Uno is one of those games that my family just loves. It was easy to learn when the boys were little and you can tweak the rules here and there to meet your own needs. We enjoyed a rousting game between 3 of us this Sunday night which was a great end to a busy day of working around the yard (thanks to my son Derek for stopping by with his chainsaw).
Uno is a simple card game with number cards from 1-9, special cards (reverse, draw two, skip) all in 1 of 4 colors. Then there are two different types of wild cards – regular and a draw 4. You start out with the typical hand (7 cards), the deck to draw from, and 1 card face up. You need to either match the cards face or the color in order to lay down a card from your hand or you can use a wild card. The object is to get rid of all the cards in your hand to win. Then you tally up the points of the cards for the other people and that is your score. Simple enough.
One of the difficulties is that the deck is huge that we have making it challenging to shuffle.The surprise always comes from how people decide to play. Will they just be keeping others from getting to Uno or will they be trying to win for themselves. Tonight my first plan was to win. BUT my son’s goal tonight was just to see how many cards he could get us to draw and keep his dad and I from getting Uno. He was quite successful in annoying his father for the first several rounds but then the cards seemed to change with Mark finally winning the game by reaching 200 points (that was the limit we set for the night because we were all tired).
Personally I love the games simple design because it is a game that families can learn to play together when the children are still young. There is a simple level of strategy involved. As children get older they will be able to decide if they want to play or hold onto a wild card when they can not match the face card. The flip side is that it is pretty limiting because of the format. Though creative players could add a depth and variety to the game. At one point in time my boys had decided that the different numbers did different things. This game the 8 was wild also. Maybe every red card counted for double points in scoring. Etc.
This game links me back to the paper that I had read earlier regarding games with exclusions and young children. This is a great game because no matter how many hands you loose you still get to play (unlike the Exploding Kittens where you had to wait for a winner before getting back in the game). It is important that all people feel involved.
UNO is a game that I played a lot as a kid in the 80s and it was a game that all my friends owned. It was definitely an old standby. The only thing I remember about the play was that it could be quick and that making your opponent draw as many cards as possible was one of the goals – which makes sense because the object is to discard everything. It was always fun, but I don’t think I’d enjoy it as much as an adult. I agree with you that it’s a great game to play with kids!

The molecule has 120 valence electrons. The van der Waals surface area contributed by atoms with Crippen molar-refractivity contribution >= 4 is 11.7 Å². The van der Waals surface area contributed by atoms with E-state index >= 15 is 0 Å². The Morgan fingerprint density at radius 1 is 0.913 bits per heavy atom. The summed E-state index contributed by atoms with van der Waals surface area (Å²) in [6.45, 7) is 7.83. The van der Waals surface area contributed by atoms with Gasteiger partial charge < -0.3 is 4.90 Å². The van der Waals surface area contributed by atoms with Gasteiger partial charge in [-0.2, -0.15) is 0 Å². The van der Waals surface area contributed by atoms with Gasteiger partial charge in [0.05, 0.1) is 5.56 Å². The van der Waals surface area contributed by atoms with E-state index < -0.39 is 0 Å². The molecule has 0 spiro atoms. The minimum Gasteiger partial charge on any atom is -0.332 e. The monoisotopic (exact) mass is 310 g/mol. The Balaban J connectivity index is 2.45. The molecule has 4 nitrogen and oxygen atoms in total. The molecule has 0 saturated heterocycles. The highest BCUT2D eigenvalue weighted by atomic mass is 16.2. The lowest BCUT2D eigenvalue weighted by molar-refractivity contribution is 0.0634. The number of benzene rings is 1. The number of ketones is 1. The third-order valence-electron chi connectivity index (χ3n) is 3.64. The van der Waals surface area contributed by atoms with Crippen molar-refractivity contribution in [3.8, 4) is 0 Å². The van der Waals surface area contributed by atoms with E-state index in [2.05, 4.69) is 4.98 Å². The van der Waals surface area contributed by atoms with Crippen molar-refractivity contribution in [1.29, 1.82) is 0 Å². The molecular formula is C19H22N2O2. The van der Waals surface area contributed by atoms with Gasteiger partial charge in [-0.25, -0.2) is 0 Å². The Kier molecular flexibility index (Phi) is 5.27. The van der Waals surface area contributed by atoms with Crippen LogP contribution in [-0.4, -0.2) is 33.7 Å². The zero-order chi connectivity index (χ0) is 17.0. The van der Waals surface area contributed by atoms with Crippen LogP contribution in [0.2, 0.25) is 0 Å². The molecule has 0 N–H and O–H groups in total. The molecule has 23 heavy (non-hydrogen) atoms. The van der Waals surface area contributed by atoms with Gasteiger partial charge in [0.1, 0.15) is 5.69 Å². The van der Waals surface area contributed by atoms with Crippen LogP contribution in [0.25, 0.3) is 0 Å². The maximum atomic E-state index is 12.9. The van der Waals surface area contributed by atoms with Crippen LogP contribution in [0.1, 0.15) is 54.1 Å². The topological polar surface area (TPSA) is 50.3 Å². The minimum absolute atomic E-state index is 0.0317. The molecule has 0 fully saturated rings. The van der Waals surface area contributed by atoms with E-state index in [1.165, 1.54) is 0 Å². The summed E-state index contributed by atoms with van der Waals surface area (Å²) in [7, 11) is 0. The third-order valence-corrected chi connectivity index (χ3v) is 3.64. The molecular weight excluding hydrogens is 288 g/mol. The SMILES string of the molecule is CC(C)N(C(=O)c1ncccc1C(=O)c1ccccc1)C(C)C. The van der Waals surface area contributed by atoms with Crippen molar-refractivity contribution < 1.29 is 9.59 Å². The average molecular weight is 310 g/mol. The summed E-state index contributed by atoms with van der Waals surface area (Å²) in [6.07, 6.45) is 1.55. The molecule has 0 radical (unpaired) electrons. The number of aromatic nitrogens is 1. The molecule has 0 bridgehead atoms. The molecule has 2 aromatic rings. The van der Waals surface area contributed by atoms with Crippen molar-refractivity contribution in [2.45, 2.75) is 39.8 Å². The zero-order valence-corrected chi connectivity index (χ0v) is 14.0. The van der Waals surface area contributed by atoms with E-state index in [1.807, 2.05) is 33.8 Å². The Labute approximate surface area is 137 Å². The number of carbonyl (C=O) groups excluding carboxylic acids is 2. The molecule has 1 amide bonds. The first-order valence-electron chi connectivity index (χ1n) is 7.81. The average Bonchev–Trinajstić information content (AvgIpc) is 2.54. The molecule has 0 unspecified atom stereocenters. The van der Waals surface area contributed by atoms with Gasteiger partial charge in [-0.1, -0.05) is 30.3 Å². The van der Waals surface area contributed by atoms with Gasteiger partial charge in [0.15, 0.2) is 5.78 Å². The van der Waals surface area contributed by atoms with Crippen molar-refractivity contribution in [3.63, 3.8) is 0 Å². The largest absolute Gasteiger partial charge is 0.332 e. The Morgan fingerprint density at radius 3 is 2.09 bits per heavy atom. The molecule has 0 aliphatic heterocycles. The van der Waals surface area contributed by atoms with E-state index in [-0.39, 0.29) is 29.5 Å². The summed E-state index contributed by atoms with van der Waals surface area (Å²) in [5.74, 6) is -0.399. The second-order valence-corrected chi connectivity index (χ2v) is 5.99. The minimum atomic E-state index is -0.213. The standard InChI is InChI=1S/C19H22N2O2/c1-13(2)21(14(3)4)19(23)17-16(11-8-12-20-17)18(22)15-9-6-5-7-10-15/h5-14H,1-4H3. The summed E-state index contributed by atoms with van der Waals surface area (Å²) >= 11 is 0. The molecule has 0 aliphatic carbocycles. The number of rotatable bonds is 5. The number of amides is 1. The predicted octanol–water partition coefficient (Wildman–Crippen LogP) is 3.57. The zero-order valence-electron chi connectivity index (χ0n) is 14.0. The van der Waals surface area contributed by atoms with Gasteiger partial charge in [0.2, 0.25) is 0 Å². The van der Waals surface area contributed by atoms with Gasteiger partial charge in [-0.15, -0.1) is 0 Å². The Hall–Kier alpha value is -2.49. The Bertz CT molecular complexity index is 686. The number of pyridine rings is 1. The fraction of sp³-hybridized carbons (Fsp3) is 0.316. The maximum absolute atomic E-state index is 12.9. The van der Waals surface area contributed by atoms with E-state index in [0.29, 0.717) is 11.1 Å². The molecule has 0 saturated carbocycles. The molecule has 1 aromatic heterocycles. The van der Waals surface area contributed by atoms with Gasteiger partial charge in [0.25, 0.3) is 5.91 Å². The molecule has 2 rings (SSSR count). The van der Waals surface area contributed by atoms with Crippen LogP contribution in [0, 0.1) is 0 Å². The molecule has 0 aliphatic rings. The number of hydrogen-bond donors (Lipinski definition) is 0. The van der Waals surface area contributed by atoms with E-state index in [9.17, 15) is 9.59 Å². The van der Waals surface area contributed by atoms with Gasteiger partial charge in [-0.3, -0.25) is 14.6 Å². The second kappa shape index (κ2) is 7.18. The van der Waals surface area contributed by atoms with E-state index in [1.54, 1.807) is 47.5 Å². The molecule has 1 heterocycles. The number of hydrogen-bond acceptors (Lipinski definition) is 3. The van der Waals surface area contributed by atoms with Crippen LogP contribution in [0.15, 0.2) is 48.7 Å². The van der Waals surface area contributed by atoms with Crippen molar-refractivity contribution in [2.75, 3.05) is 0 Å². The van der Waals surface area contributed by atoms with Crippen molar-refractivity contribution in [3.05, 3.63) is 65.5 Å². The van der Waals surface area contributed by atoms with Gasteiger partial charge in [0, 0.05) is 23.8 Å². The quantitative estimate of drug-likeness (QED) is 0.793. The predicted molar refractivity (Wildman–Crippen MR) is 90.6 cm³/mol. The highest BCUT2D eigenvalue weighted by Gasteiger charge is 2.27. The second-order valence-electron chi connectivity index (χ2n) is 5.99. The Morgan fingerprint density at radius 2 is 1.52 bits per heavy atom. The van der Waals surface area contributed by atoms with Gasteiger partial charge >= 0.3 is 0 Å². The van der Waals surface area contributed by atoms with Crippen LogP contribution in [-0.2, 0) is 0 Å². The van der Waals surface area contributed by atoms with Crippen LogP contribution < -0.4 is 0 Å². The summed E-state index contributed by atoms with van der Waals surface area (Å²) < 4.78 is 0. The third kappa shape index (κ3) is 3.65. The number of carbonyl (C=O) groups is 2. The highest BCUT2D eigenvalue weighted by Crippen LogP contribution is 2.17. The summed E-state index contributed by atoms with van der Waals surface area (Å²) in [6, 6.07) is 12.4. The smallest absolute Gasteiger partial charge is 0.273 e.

This is a great post. I love the game the game too. What I really liked about your observation is the factor of involvement of all players at all time. Just as video games have key factors that they are designed around, such as visuals, rewards system, motivation factors, etc. the card games have such targets as well. And I think you are right about this one, involvement is definitely a key in order to keep players engaged.
Did your son decide 8 was wild too because of crazy 8s? I haven’t played a game like Uno in a while, and I agree it can be quite refreshing to play something simple that everyone can understand.
I find it interesting that your son played a “meta game” of annoying your husband. Do you feel that your husband focuses less on the game because of it?
I agree with you that all people should be involved. I really don’t like games where people are eliminated unless the game is rather short.
I have played a lot of this game over the past 5 years, except in UNO Attack form. There is a battery operated device that holds the cards and shoots them out when you push the button sometimes. It’s random. You would think the game would take forever since there is potential to draw many cards but they offer an “exchange” hand card and a card that allows you to place all of the same color in the discard pile. This allows play for someone to potentially go out quickly. I really like the fun of this version by the addition of the cards spitting out at people and potential for someone to be robbed of their UNO by trade hands. It’s grievous! But the design of UNO is really to grief! So when you mentioned your son grieving your husband, it really spoke to the spirit of the game. The limiting factor of the original game is that you can only grief the person directly adjacent to you in turn. However with UNO Attack, there are cards where you can choose a penalty to be played on any player. So I think some of the “limiting” factors have been overcome in new versions of the game. There are at least 2 updated attack versions that I know of with a couple different cards. Thanks for sharing your UNO experience with us!